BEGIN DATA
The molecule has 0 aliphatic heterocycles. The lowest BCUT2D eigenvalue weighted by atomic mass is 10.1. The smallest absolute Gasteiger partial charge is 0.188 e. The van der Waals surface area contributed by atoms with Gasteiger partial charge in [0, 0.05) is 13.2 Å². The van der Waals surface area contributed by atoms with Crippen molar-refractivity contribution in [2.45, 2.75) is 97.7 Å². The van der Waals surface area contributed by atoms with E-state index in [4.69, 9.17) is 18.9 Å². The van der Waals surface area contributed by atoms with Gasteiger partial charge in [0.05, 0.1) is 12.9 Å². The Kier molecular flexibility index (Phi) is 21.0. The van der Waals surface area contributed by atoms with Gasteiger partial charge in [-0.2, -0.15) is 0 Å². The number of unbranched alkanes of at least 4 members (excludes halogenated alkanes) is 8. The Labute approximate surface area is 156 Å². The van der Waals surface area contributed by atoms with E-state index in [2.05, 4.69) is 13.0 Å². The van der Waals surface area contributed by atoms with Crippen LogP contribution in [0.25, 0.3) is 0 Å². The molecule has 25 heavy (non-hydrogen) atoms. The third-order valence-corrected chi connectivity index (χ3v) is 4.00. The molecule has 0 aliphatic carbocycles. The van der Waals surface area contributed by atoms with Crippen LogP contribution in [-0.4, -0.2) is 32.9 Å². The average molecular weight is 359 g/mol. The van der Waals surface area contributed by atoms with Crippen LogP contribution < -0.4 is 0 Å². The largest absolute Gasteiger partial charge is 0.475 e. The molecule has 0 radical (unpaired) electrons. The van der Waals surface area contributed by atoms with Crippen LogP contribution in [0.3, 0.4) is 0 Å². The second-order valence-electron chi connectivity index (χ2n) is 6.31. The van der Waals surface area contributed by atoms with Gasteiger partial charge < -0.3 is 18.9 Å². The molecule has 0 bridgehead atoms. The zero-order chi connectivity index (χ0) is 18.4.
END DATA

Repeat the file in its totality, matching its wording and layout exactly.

The molecule has 0 aliphatic heterocycles. The lowest BCUT2D eigenvalue weighted by atomic mass is 10.1. The smallest absolute Gasteiger partial charge is 0.188 e. The van der Waals surface area contributed by atoms with Gasteiger partial charge in [0, 0.05) is 13.2 Å². The van der Waals surface area contributed by atoms with Crippen molar-refractivity contribution in [2.45, 2.75) is 97.7 Å². The van der Waals surface area contributed by atoms with E-state index in [4.69, 9.17) is 18.9 Å². The van der Waals surface area contributed by atoms with Gasteiger partial charge in [0.05, 0.1) is 12.9 Å². The Kier molecular flexibility index (Phi) is 21.0. The van der Waals surface area contributed by atoms with Gasteiger partial charge in [-0.2, -0.15) is 0 Å². The number of unbranched alkanes of at least 4 members (excludes halogenated alkanes) is 8. The Labute approximate surface area is 156 Å². The van der Waals surface area contributed by atoms with E-state index in [2.05, 4.69) is 13.0 Å². The van der Waals surface area contributed by atoms with Crippen LogP contribution in [0.25, 0.3) is 0 Å². The molecule has 25 heavy (non-hydrogen) atoms. The third-order valence-corrected chi connectivity index (χ3v) is 4.00. The molecule has 0 aliphatic carbocycles. The van der Waals surface area contributed by atoms with Crippen LogP contribution in [-0.4, -0.2) is 32.9 Å². The average molecular weight is 359 g/mol. The van der Waals surface area contributed by atoms with Crippen LogP contribution < -0.4 is 0 Å². The largest absolute Gasteiger partial charge is 0.475 e. The molecule has 0 radical (unpaired) electrons. The van der Waals surface area contributed by atoms with Crippen LogP contribution in [0.3, 0.4) is 0 Å². The second-order valence-electron chi connectivity index (χ2n) is 6.31. The van der Waals surface area contributed by atoms with Gasteiger partial charge < -0.3 is 18.9 Å². The molecule has 0 bridgehead atoms. The zero-order chi connectivity index (χ0) is 18.4.